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By using a sieve created by Prime Number Tables set up by the formula PN+(PNx6) for numbers generated by 6n+or-1, takes 182 calculations to identify 170 composite numbers. Using the Sieve of Eratosthenes would take around 1600 calculations. The Prime Number Tables identify all the composite numbers on the the list of 332 possible prime numbers:

5,11,17,23,29,35,41,47,53,59,65,71,77,83,89,95,101,107,113,119,125,131,137,143,149,155,161...

7,13,19,25,31,37,49,55,61,67,73,79,85,91,97,103,109,115,121,127,133,139,145,151,157,163,169...

Prime Number Table for:

5 identifies the multiples of 5 with 67 calculations (the Sieve of E: 249)

7: 23 calculations (the Sieve of E: 133)

11: 29 calculations (the Sieve of E: 98)

13: 11 calculations (the Sieve of E: 75)

17: 17 calculations (the Sieve of E: 57)

19: 4 calculations (the Sieve of E: 51)

23: 12 calculations (the Sieve of E: 42)

29: 5 calculations (the Sieve of E: 34)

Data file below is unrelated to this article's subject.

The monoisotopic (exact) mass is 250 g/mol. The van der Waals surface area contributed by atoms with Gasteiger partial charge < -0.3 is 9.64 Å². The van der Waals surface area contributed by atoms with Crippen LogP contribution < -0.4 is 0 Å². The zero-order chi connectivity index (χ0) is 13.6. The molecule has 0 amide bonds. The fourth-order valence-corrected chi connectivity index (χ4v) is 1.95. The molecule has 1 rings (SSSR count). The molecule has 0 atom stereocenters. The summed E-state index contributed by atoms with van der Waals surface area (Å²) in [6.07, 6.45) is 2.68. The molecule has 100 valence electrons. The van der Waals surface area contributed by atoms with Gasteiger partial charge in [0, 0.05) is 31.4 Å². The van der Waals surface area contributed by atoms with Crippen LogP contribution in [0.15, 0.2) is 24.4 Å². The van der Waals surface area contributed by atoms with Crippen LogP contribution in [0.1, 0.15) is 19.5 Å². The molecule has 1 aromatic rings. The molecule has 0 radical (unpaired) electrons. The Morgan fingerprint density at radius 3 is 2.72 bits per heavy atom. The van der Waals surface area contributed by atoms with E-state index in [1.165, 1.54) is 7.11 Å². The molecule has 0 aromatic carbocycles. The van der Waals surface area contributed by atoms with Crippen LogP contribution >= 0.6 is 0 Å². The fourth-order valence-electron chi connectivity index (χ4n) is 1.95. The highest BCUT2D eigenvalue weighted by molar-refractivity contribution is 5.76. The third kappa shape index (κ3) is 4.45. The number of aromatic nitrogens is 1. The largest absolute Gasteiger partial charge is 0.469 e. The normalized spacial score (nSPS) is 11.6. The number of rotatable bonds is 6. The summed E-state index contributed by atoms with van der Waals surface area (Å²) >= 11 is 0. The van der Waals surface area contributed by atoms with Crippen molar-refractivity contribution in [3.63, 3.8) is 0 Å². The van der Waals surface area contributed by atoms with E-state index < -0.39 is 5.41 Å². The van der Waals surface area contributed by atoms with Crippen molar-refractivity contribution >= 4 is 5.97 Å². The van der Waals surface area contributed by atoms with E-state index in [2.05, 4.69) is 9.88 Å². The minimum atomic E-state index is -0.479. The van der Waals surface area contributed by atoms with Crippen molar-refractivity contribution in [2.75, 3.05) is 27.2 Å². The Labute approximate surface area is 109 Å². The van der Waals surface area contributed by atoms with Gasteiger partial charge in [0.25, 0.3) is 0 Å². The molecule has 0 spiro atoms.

31: 1 calculations (the Sieve of E: 31)

41: 3 47: 3 53: 2 59: 2 calculations (the Sieve of E:0)

71: 2 89: 1 101: 1 calculations (the Sieve of E: 0)

107: 1 113: 1 131: 1 137: 1 calculations (the Sieve of E: 0)

2: 0 calculations (the Sieve of E:499)

3: 0 calculations (the Sieve of E: 332)

Total Calculations:

A Sieve using PN Tables: 187 calculations to find 166 Prime Numbers by identifying 166 composite numbers (10 of 11 duplicate of multiples of 5)

Sieve of Eratosthenes: 1601 calculations to find 168 Prime Numbers by identifying 832 composite numbers (769 duplication of calculations)